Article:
Do We Have to Give Up Books for the Good of the Planet?

Sure, digital readers save paper. But Linda Sharps wonders whether she'll ever be able to give up the beauty of the print experience.

(Photo: Jean-Sebastien Evrard/AFP/Getty Images; design: Lauren Wade)

Jan 29, 2014· 2 MIN READ
Linda Sharps is a regular contributor to TakePart. She lives in Eugene, Oregon with her family, where she works as a freelance writer while wrangling two rambunctious boys and ignoring the laundry.

Several years ago I received an iPad through my then employer and immediately proceeded to nearly bankrupt myself purchasing e-books. The fact that I was just one quick password entry away from anything I wanted to read was just too tempting to resist, particularly when what I wanted to read was far better suited to the privacy a tablet provides.

(What? Like I wanted the world to know I was reading Fifty Shades of Grey.) (And Fifty Shades Darker.) (And, um, Fifty Shades Freed.) (Shut up—I had to see what happened next, didn't I?) (Spoiler alert: They had sex.)

For a while I indulged in the benefits an e-reader offered, like instantaneous title access, the ability to carry as many books as I wanted in one light device (so great for air travel and camping), and its gentle backlit illumination that allowed me to read at night. But it wasn't long before I realized that I greatly preferred a physical book that I could hold in my hands. I like the feel of the paper, the non-glowing text set in the typeface carefully chosen by the publisher, the oddly pleasant heft of a hardback. Having read many books in both formats, I find that I get much more immersed in a non-digital story.

I like to read paper books, and I also like to keep them. Which is to say, I have shelf after shelf after shelf of books in my home, about half of which I've purchased new. So to bring this around to the actual point of this article: Is being a Luddite bibliophile bad for the planet? Am I killing the earth by preferring paper?

According to some studies, a single book—its production, transport, and either recycling or disposal—generates about 7.5 kg of carbon dioxide equivalents, which is the value of all its greenhouse gas emissions expressed in terms of the impact of carbon dioxide. In 2010, the Green Press Initiative reported that printed books were using 1.45 million tons of paper per year: the equivalent of nearly 25 million trees. Newspapers are even less environmentally friendly, consuming about 67 million trees annually. Oh, and the U.S. book and newspaper industries combined use 153 billion gallons of water each year, and emit more than 40 million metric tons of CO2, equivalent to the annual emissions of 7.3 million cars.

When you look at those numbers, it seems like a no-brainer that electronic readers would be the greener choice. It seems, however, that the jury is still out on this comparison, because all sorts of conflicting information is out there. What everyone largely seems to agree on thus far is that while there is both a known and an unknown environmental cost of producing e-readers, the more digital books people consume instead of paper, the more they pay back their carbon dioxide and water deficit.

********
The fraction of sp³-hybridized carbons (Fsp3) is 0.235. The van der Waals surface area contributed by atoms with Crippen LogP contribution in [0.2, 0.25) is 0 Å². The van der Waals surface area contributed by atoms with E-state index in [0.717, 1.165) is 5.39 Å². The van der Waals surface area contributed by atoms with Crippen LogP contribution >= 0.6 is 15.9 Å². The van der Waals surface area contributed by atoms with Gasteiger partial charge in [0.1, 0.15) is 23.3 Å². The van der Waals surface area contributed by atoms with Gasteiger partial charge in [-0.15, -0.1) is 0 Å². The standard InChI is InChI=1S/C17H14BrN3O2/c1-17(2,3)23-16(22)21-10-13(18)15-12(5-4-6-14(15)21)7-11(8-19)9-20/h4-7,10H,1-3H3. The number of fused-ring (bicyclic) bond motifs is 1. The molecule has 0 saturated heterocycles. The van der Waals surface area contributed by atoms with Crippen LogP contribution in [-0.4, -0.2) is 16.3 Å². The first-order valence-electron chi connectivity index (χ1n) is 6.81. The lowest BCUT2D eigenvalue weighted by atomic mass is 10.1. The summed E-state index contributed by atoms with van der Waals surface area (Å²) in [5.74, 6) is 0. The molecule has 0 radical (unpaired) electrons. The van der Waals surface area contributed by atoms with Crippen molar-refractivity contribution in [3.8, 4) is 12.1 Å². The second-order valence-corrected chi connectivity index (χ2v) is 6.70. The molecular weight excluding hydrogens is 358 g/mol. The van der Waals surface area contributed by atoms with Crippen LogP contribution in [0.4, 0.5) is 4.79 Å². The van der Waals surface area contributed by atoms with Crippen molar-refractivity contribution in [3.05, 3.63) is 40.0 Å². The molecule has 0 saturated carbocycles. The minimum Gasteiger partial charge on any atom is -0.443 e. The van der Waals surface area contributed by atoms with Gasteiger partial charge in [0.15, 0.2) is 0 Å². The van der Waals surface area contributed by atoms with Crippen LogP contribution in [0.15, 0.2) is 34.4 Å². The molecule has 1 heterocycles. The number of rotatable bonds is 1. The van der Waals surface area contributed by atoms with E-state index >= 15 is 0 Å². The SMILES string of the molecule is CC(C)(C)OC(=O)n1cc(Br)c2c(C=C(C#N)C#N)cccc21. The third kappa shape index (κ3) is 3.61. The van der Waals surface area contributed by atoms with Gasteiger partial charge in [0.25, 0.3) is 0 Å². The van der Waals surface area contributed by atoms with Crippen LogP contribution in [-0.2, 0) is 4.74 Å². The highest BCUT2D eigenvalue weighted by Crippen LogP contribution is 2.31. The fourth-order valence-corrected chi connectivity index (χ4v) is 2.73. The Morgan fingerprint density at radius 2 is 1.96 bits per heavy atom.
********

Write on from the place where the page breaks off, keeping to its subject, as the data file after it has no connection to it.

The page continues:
In other words, digital is likely the better choice in the long run. Depending on whom you believe and what is being compared, the environmental scales tip in the favor of e-readers somewhere around your 20th book.

Still, should we really be expected to completely give up printed books in favor of electronic gadgets and gizmos? No more beautiful hard copies, no more signed collectibles, no more pulpy much-loved paperbacks with cracked spines and dog-eared pages?

There's one obvious way to enjoy printed materials without the environmental downsides: the library. I confess that in the last year or so my library card has been gathering dust, mostly because I get impatient to read a specific title and end up buying it instead of waiting my turn to check it out. That's definitely something I can change without too much hardship. We have a great library here in Eugene, and what does it really matter if I wait a few extra weeks to read the latest best-seller?

Between libraries, borrowing and lending from friends, used bookstores, and buying online (a greener choice than most brick-and-mortars, because large bookstores often stock more titles than they can sell, leading to return shipments and recycled inventory), it seems to me that those of us who prefer printed materials have several options for lightening our environmental footprint.

But here also is my uncomfortable confession: Even if all the research in the world said switching from paper books to digital was the way to go—I don't think I could make myself do it. Could you?